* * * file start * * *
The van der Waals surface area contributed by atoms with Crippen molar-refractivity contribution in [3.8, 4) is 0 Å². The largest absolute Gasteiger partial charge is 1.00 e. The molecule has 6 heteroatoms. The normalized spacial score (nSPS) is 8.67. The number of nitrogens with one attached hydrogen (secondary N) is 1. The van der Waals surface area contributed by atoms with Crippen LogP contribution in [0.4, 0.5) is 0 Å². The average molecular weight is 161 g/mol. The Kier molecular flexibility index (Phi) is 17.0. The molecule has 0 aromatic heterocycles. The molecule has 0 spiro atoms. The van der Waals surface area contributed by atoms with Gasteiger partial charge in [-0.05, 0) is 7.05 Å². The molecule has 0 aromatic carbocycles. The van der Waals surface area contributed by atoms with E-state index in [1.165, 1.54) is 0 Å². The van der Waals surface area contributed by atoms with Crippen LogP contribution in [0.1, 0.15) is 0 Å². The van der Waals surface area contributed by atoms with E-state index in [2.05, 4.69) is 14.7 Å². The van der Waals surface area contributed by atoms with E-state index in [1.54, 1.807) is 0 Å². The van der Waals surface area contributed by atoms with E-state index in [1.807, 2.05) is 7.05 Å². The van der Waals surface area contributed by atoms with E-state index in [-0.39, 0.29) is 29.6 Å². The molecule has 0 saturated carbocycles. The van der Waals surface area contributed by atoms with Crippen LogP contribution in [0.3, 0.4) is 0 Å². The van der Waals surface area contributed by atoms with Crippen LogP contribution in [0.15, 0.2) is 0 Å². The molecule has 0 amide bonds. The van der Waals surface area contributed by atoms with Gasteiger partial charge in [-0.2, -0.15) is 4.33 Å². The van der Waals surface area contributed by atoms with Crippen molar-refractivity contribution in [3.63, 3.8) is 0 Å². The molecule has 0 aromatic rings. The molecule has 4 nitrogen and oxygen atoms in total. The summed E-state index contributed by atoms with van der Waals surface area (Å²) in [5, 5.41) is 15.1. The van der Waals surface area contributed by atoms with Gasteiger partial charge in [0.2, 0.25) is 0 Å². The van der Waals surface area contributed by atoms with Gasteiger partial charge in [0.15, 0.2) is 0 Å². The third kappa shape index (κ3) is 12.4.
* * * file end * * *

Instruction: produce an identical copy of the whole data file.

The van der Waals surface area contributed by atoms with Crippen molar-refractivity contribution in [3.8, 4) is 0 Å². The largest absolute Gasteiger partial charge is 1.00 e. The molecule has 6 heteroatoms. The normalized spacial score (nSPS) is 8.67. The number of nitrogens with one attached hydrogen (secondary N) is 1. The van der Waals surface area contributed by atoms with Crippen LogP contribution in [0.4, 0.5) is 0 Å². The average molecular weight is 161 g/mol. The Kier molecular flexibility index (Phi) is 17.0. The molecule has 0 aromatic heterocycles. The molecule has 0 spiro atoms. The van der Waals surface area contributed by atoms with Gasteiger partial charge in [-0.05, 0) is 7.05 Å². The molecule has 0 aromatic carbocycles. The van der Waals surface area contributed by atoms with E-state index in [1.165, 1.54) is 0 Å². The van der Waals surface area contributed by atoms with Crippen LogP contribution in [0.1, 0.15) is 0 Å². The van der Waals surface area contributed by atoms with E-state index in [2.05, 4.69) is 14.7 Å². The van der Waals surface area contributed by atoms with E-state index in [1.54, 1.807) is 0 Å². The van der Waals surface area contributed by atoms with E-state index in [1.807, 2.05) is 7.05 Å². The van der Waals surface area contributed by atoms with E-state index in [-0.39, 0.29) is 29.6 Å². The molecule has 0 saturated carbocycles. The van der Waals surface area contributed by atoms with Crippen LogP contribution in [0.3, 0.4) is 0 Å². The van der Waals surface area contributed by atoms with Crippen LogP contribution in [0.15, 0.2) is 0 Å². The molecule has 0 amide bonds. The van der Waals surface area contributed by atoms with Gasteiger partial charge in [-0.2, -0.15) is 4.33 Å². The van der Waals surface area contributed by atoms with Crippen molar-refractivity contribution in [3.63, 3.8) is 0 Å². The molecule has 0 aromatic rings. The molecule has 4 nitrogen and oxygen atoms in total. The summed E-state index contributed by atoms with van der Waals surface area (Å²) in [5, 5.41) is 15.1. The van der Waals surface area contributed by atoms with Gasteiger partial charge in [0.2, 0.25) is 0 Å². The van der Waals surface area contributed by atoms with Gasteiger partial charge in [0.15, 0.2) is 0 Å². The third kappa shape index (κ3) is 12.4.